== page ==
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North Nova Scotia Highlanders Regimental Museum alive and well

North Nova Scotia Highlanders Regimental Museum assistant curator John Wales (left) and curator Ray Coulson look over the museum’s memory book that lists the names and biographies of each of the members of the unit that were killed during the Second World War.
North Nova Scotia Highlanders Regimental Museum assistant curator John Wales (left) and curator Ray Coulson look over the museum’s memory book that lists the names and biographies of each of the members of the unit that were killed during the Second World War. - Darrell Cole

From doom and gloom scenario to optimism in two years

AMHERST, N.S. —

Two years ago it was a doom and gloom scenario for the North Nova Scotia Highlanders Regimental Museum.

While questions remain about the future of the Col. James Layton Ralston Armoury, amid a community effort to save the building that’s home to the museum and three cadet corps, the museum’s curator is much more optimistic today than he was 24 months ago.

“While the future of this building has been in question for 20 years, we are a lot more optimistic now that there’s a light at the end of the tunnel,” Ray Coulson said. “Two years ago it was looking like we might be in trouble, but right now we’re still here and we’re continuing to grow.”

In July 2017, the future of the armoury was placed into doubt when a letter from the Department of National Defence to Amherst Second World War veteran Russell Clarke said the building had been declared surplus by the department and would be divested by the federal government.

At the time, Coulson said the loss of the armoury building would threaten the museum that he worked to open in 1986 to honour the memories of the 486 North Novies who lost their lives during the Second World War as well as all the members of the Nova Scotia unit that landed on D-Day on June 6, 1944 and fought its way through northwest Europe.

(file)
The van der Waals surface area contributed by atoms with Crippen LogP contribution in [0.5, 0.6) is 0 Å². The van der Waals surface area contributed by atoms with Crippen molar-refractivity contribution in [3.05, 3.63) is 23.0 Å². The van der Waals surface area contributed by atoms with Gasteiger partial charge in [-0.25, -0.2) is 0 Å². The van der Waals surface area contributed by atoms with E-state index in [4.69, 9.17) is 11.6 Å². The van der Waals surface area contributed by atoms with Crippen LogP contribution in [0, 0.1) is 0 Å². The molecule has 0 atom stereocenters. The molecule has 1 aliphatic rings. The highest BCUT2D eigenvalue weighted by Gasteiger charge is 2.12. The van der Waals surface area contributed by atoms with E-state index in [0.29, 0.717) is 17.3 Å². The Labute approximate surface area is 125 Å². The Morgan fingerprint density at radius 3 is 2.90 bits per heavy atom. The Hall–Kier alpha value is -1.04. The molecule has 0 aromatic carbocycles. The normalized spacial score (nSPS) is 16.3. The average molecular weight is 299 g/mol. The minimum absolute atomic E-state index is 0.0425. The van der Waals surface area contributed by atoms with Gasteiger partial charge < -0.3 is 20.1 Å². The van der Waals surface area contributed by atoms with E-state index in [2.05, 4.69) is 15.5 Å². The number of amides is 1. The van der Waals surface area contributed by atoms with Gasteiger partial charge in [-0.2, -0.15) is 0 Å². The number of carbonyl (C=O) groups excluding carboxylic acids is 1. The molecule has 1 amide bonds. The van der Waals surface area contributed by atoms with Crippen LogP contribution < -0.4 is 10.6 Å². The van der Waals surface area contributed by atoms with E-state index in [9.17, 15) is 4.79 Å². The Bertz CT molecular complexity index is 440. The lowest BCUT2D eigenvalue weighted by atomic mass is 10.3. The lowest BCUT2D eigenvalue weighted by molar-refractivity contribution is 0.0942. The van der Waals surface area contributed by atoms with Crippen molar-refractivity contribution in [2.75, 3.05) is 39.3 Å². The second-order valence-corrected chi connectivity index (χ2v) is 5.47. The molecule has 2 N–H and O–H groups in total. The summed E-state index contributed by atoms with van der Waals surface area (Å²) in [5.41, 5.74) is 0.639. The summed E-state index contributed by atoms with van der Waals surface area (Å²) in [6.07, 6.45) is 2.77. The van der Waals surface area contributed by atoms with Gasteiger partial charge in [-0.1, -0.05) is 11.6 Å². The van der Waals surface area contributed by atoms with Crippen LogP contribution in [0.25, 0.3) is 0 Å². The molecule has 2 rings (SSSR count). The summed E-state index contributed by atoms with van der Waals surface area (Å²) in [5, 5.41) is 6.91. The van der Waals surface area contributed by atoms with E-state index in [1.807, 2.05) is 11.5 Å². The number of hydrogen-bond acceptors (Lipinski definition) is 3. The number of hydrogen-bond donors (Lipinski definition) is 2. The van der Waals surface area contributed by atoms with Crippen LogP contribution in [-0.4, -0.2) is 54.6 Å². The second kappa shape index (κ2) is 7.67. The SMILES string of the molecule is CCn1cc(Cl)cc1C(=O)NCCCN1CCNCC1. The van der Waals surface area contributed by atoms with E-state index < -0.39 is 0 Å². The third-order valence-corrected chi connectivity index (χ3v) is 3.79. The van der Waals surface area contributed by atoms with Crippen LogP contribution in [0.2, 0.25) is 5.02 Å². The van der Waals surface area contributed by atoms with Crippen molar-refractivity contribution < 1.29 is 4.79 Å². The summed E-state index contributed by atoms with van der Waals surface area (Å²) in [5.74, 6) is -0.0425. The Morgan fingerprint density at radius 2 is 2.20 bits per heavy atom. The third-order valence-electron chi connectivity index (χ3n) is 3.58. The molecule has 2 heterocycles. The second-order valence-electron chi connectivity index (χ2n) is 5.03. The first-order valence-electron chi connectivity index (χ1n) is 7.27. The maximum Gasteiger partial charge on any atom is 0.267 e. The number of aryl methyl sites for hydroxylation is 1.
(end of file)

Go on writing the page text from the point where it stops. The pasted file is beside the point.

The collection contained in the museum is invaluable and is the largest outside Halifax with artifacts dating back to the First World War, including items from the Amherst internment camp that was the largest in Canada.

Coulson said the fate of the museum has rallied the community behind the building and the collection. However, he said, it has also caused some hesitation among those wishing to donate items or make financial contributions.

He said the museum is still tied to the fate of the building, but he’s buoyed by the work of the community to maintain it and possibly sometime take possession of it from the federal government to preserve the facility for the museum and the three cadet corps that continue to use the building.

“The message we want to get out there is the museum is alive and well and in fact we’re in better shape in the higher profile we now have in the community,” Coulson said. “In fact, we’re expanding a bit by creating a library at the front of the building as well as adding a third room upstairs so we can show more of the collection.”

He said it’s important for the community to continue its support for the museum and the building because it was the headquarters for the North Novies. He said it was unusual for a town Amherst’s size to have its own regiment. If this were the United States, Coulson said, the future of the building and the museum would never be in doubt.

“We as Canadians are not very good at honouring our own history and our history,” Coulson said. “Every year, Bill Green and I go into the schools to talk about things that should be in our history books.”

Assistant curator John Wales said people are continuing to contact the museum, not only to see the collection but also to do research on family members who served with the North Nova Scotia Highlanders.

Wales said it’s too important to let the museum fade.

“It’s important that we maintain this museum to preserve the memories of those who served and the 486 who didn’t come home from the Second World War,” Wales said. “These young men trained here, went overseas and many never returned.”

He said the family of veterans often come across medals or memorabilia they know nothing about or wish to pass over to the museum in honour or memory of their father or grandfather who served.

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